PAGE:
Chronic Pain

Medically reviewed by Carina Fung, PharmD, BCPPS

Chronic Pain Treatment

Treating chronic pain often involves a multifaceted approach that can include any one (or combination) of the following treatments14:

Chronic pain medication

  • Over-the-counter pain medication: Non-prescription pain relievers that may be used include non-steroidal anti-inflammatories (NSAIDs), aspirin, and acetaminophen. In some cases, these medications are enough to control the majority of a person’s pain.
  • Prescription pain medication: When over-the-counter medications don’t work, medical practitioners may prescribe stronger pain medication. These are usually reserved only for severe pain, however, as some prescription pain medications can be habit-forming.
  • Prescription anti-depressants: Some people find that their pain improves on anti-depressants. These increase the available supply of several neurotransmitters, including serotonin, which plays a significant part in operating pain pathways in the body.

Your provider may prescribe the following medications for chronic pain:

May be prescribed

Savings Spotlight

Just because it's covered by your insurance doesn't mean it's the best price you can get. Use RxSaver to compare and save.

Chronic pain management

Some other treatments used to help reduce the signs and symptoms of chronic pain include:

  • Heat and cold compresses: These can reduce stiffness and pain, especially in conditions that cause inflammation, such as arthritis.
  • Special exercises: Many people with chronic pain experience pain while exercising. Exercise routines specially designed for patients in pain can help maintain mobility and alignment, which can help reduce pain.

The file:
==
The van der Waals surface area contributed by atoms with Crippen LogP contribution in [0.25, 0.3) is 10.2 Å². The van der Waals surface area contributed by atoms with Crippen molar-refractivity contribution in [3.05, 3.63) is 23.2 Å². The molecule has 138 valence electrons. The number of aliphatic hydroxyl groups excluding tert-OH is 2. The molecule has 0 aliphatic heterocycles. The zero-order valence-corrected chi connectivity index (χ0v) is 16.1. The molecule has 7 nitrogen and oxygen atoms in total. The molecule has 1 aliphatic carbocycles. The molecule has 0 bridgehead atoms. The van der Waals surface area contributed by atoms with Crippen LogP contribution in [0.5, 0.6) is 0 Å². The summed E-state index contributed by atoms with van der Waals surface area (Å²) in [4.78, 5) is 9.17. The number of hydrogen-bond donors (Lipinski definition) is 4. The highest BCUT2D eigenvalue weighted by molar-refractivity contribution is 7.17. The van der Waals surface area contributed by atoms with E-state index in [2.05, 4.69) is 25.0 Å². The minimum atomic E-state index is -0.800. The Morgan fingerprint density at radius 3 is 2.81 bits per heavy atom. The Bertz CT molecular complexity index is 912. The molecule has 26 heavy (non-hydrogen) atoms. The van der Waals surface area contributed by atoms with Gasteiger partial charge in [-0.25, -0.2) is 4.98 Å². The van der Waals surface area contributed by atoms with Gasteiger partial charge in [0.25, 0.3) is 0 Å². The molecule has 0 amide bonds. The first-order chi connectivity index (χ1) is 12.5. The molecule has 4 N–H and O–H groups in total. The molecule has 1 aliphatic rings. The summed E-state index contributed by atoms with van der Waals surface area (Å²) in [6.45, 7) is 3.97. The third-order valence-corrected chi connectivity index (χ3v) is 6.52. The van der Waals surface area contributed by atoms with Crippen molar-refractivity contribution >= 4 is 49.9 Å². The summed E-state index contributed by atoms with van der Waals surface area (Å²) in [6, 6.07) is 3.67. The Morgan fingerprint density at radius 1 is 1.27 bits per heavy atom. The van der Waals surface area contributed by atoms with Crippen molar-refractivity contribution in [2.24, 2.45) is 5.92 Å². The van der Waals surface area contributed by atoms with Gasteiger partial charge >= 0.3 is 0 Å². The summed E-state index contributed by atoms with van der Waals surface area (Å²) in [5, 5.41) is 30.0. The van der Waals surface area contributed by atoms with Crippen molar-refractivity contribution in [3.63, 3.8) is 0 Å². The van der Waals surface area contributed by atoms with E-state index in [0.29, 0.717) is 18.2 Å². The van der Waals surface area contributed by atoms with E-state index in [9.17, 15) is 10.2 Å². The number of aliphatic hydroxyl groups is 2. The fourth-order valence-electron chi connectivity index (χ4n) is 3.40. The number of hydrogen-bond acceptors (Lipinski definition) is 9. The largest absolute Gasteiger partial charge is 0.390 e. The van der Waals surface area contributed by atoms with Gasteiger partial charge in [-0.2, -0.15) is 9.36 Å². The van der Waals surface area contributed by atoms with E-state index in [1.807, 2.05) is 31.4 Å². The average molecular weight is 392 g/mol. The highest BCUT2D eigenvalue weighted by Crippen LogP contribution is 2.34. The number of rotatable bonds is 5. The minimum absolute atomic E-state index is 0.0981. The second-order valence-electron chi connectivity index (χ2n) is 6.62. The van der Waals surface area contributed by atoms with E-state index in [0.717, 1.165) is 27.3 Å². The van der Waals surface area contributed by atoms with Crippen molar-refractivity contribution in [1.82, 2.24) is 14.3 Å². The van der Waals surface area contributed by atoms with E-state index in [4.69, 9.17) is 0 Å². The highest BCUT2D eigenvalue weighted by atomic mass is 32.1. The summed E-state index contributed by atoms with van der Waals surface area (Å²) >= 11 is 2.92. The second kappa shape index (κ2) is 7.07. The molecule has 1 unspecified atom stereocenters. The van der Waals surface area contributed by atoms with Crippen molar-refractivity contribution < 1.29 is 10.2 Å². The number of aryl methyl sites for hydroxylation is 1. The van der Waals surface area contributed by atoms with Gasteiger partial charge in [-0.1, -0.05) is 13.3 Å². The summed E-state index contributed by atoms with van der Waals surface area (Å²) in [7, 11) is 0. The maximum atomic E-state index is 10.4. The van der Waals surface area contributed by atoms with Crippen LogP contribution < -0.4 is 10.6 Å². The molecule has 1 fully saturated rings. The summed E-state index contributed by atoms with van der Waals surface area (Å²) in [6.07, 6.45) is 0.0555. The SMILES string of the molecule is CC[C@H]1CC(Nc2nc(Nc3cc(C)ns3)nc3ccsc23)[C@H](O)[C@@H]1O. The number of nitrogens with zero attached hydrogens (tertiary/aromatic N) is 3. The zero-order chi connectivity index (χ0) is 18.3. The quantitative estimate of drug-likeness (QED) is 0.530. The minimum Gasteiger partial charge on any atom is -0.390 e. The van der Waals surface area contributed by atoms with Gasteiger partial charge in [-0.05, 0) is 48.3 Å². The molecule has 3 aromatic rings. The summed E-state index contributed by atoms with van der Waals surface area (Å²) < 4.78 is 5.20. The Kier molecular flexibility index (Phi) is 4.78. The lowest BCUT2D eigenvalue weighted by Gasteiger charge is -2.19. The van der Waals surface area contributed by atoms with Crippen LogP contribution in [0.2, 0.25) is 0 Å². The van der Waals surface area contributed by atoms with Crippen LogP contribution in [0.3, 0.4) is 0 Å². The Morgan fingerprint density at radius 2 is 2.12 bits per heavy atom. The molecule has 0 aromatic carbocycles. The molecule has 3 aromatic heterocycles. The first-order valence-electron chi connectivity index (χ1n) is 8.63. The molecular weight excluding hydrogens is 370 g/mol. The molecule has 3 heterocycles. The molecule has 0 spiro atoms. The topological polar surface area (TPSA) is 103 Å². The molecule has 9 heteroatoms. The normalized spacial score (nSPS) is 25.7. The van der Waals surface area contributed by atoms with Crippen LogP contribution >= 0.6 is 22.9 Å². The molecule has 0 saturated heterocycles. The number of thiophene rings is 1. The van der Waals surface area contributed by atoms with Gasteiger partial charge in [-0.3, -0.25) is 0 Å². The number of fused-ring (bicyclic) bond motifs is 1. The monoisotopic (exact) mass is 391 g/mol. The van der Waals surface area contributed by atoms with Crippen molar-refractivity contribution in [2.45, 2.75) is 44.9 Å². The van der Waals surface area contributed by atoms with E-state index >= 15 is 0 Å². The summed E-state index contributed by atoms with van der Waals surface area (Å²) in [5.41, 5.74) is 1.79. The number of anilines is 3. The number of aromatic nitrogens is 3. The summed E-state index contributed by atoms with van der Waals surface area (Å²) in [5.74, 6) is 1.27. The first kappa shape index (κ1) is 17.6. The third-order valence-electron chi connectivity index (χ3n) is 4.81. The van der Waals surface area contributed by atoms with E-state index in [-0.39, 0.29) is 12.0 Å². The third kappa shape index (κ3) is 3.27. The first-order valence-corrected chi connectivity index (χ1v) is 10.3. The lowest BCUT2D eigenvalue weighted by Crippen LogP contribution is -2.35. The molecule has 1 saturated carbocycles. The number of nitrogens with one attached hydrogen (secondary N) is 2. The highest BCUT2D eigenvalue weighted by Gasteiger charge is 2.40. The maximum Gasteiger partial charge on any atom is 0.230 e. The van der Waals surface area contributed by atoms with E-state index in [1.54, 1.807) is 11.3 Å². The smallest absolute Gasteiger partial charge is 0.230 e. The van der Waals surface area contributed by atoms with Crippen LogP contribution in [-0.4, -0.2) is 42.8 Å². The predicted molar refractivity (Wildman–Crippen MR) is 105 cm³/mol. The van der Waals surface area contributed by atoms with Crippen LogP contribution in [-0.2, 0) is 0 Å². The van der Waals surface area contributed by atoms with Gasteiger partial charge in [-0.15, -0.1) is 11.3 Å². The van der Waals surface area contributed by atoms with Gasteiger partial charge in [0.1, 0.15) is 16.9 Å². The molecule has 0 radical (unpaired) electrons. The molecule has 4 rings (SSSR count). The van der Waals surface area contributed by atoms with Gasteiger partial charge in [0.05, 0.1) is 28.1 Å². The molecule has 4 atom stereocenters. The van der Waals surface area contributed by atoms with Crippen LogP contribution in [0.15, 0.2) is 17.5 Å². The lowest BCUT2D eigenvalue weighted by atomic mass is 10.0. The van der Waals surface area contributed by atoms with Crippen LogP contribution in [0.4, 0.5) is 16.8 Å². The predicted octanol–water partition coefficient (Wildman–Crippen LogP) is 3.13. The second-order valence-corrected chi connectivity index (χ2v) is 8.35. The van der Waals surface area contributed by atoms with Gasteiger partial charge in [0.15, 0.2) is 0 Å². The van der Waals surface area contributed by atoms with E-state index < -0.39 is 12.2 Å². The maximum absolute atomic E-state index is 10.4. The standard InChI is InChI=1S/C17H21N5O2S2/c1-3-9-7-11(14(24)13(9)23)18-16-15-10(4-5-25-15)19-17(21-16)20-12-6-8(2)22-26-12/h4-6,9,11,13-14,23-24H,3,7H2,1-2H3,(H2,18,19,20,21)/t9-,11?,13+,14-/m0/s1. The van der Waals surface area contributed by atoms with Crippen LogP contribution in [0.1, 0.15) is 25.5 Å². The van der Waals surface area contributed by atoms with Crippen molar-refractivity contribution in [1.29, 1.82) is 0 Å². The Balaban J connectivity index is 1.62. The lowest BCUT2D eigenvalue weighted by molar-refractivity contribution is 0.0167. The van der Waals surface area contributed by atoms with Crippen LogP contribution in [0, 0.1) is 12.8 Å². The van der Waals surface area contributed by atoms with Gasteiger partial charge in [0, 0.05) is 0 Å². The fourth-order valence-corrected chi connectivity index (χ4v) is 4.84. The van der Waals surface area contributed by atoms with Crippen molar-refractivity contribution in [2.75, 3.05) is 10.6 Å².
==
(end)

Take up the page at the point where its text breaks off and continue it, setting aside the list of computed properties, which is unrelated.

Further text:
• Physical and occupational therapy: Some physical and occupational therapists specialize in working with people with chronic pain. They may offer stretching, massages, and other therapies, as well as teach patients how to get through their daily routines while minimizing pain.
  • Injection therapy: Epidural steroid injection, which is administered by a healthcare professional, is the most common of these treatments. These reduce inflammation and can reduce pain over time.
  • Electrical stimulation therapy: This therapy, which delivers short pulses of electricity to the nerve endings through pads that sit on the skin, can help temporarily reduce or eliminate pain.
  • Talk therapy: Therapists can help lower depression levels, as well as aid people in coping with their pain and the changes it has brought into their lives.
  • Support groups: Sometimes, it helps people to talk to others who are also experiencing pain. It can be highly beneficial for a person to know that they are not alone and that life as they know it may not have to end because of their pain.
  • Biofeedback therapy: Biofeedback therapy can help patients learn to control their body's responses to pain. It teaches patients to slow their heart rate and reduce their stress, helping them experience less pain—and less anxiety over the pain that they do have.